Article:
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Eur Urol. 2017 Aug;72(2):250-266. doi: 10.1016/j.eururo.2017.02.026. Epub 2017 Mar 21.

What Is the Negative Predictive Value of Multiparametric Magnetic Resonance Imaging in Excluding Prostate Cancer at Biopsy? A Systematic Review and Meta-analysis from the European Association of Urology Prostate Cancer Guidelines Panel.

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Hospices Civils de Lyon, Department of Urinary and Vascular Radiology, Hôpital Edouard Herriot, Lyon, France.
Department of Urology, University Hospitals Leuven, Leuven, Belgium; Laboratory of Molecular Endocrinology, KU Leuven, Leuven, Belgium.
European Association of Urology Guidelines Office, Brussels, Belgium.
Department of Urology, Coimbra University Hospital, Coimbra, Portugal.
Bladder Cancer Center, Dana-Farber Cancer Institute, Boston, MA, USA; Harvard Medical School, Boston, MA, USA.
Department of Urology, Netherlands Cancer Institute, Amsterdam, The Netherlands.
Department of Radiation Therapy, CHU Grenoble, Grenoble, France.
Patient Advocate, Hasselt, Belgium.
Academic Urology Unit, University of Sheffield, Sheffield, UK.
Division of Oncology/Unit of Urology, IRCCS Ospedale San Raffaele, Vita-Salute San Raffaele University, Milan, Italy.
Department of Urology, University of Bern, Inselspital, Bern, Switzerland.
Leeds Cancer Centre, St. James's University Hospital and University of Leeds, Leeds, UK.
Department of Pathology, Erasmus Medical Center, Rotterdam, The Netherlands.
N.N. Blokhin Cancer Research Center, Moscow, Russia.
University of Warwick, Cancer Research Centre, Coventry, UK.
Department of Radiology & Nuclear Medicine, Erasmus MCUniversity Medical Center, Rotterdam, The Netherlands; Department of Radiology, The Netherlands Cancer Institute, Amsterdam, The Netherlands.
Department of Radiation Oncology, University Hospital Ulm, Ulm, Germany.
Division of Gastroenterology and Cochrane UGPD Group, Department of Medicine, Health Sciences Centre, McMaster University, Hamilton, Canada.
Royal Liverpool and Broadgreen Hospitals NHS Trust, Liverpool, UK.
Department of Urology, University Hospital, St. Etienne, France.
Academic Urology Unit, University of Aberdeen, Aberdeen, UK; Department of Urology, Aberdeen Royal Infirmary, Aberdeen, UK.
Hospices Civils de Lyon, Department of Urinary and Vascular Radiology, Hôpital Edouard Herriot, Lyon, France; Université Lyon 1, faculté de médecine Lyon Est, Lyon, France. Electronic address:



It remains unclear whether patients with a suspicion of prostate cancer (PCa) and negative multiparametric magnetic resonance imaging (mpMRI) can safely obviate prostate biopsy.


To systematically review the literature assessing the negative predictive value (NPV) of mpMRI in patients with a suspicion of PCa.


The Embase, Medline, and Cochrane databases were searched up to February 2016. Studies reporting prebiopsy mpMRI results using transrectal or transperineal biopsy as a reference standard were included. We further selected for meta-analysis studies with at least 10-core biopsies as the reference standard, mpMRI comprising at least T2-weighted and diffusion-weighted imaging, positive mpMRI defined as a Prostate Imaging Reporting Data System/Likert score of ≥3/5 or ≥4/5, and results reported at patient level for the detection of overall PCa or clinically significant PCa (csPCa) defined as Gleason ≥7 cancer.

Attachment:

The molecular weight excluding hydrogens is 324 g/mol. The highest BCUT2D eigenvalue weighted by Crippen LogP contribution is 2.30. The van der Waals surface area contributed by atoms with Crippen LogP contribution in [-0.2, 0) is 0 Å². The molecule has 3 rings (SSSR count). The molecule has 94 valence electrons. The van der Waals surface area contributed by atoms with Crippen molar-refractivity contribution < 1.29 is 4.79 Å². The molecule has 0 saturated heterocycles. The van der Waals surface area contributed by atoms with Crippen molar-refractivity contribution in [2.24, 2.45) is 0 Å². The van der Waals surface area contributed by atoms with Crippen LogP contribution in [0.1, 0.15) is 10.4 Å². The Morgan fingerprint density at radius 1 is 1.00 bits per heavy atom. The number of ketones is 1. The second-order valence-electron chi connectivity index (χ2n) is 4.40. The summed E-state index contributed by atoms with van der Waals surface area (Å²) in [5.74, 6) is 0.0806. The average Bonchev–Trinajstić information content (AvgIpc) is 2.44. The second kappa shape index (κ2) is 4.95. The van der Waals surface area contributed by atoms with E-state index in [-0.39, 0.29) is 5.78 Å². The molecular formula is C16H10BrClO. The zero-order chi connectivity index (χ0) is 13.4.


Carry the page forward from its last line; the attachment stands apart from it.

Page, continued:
A total of 48 studies (9613 patients) were eligible for inclusion. At patient level, the median prevalence was 50.4% (interquartile range [IQR], 36.4-57.7%) for overall cancer and 32.9% (IQR, 28.1-37.2%) for csPCa. The median mpMRI NPV was 82.4% (IQR, 69.0-92.4%) for overall cancer and 88.1% (IQR, 85.7-92.3) for csPCa. NPV significantly decreased when cancer prevalence increased, for overall cancer (r=-0.64, p<0.0001) and csPCa (r=-0.75, p=0.032). Eight studies fulfilled the inclusion criteria for meta-analysis. Seven reported results for overall PCa. When the overall PCa prevalence increased from 30% to 60%, the combined NPV estimates decreased from 88% (95% confidence interval [95% CI], 77-99%) to 67% (95% CI, 56-79%) for a cut-off score of 3/5. Only one study selected for meta-analysis reported results for Gleason ≥7 cancers, with a positive biopsy rate of 29.3%. The corresponding NPV for a cut-off score of ≥3/5 was 87.9%.


The NPV of mpMRI varied greatly depending on study design, cancer prevalence, and definitions of positive mpMRI and csPCa. As cancer prevalence was highly variable among series, risk stratification of patients should be the initial step before considering prebiopsy mpMRI and defining those in whom biopsy may be omitted when the mpMRI is negative.


This systematic review examined if multiparametric magnetic resonance imaging (MRI) scan can be used to reliably predict the absence of prostate cancer in patients suspected of having prostate cancer, thereby avoiding a prostate biopsy. The results suggest that whilst it is a promising tool, it is not accurate enough to replace prostate biopsy in such patients, mainly because its accuracy is variable and influenced by the prostate cancer risk. However, its performance can be enhanced if there were more accurate ways of determining the risk of having prostate cancer. When such tools are available, it should be possible to use an MRI scan to avoid biopsy in patients at a low risk of prostate cancer.


Multiparametric magnetic resonance imaging; Prostate biopsy; Prostate cancer; Risk stratification

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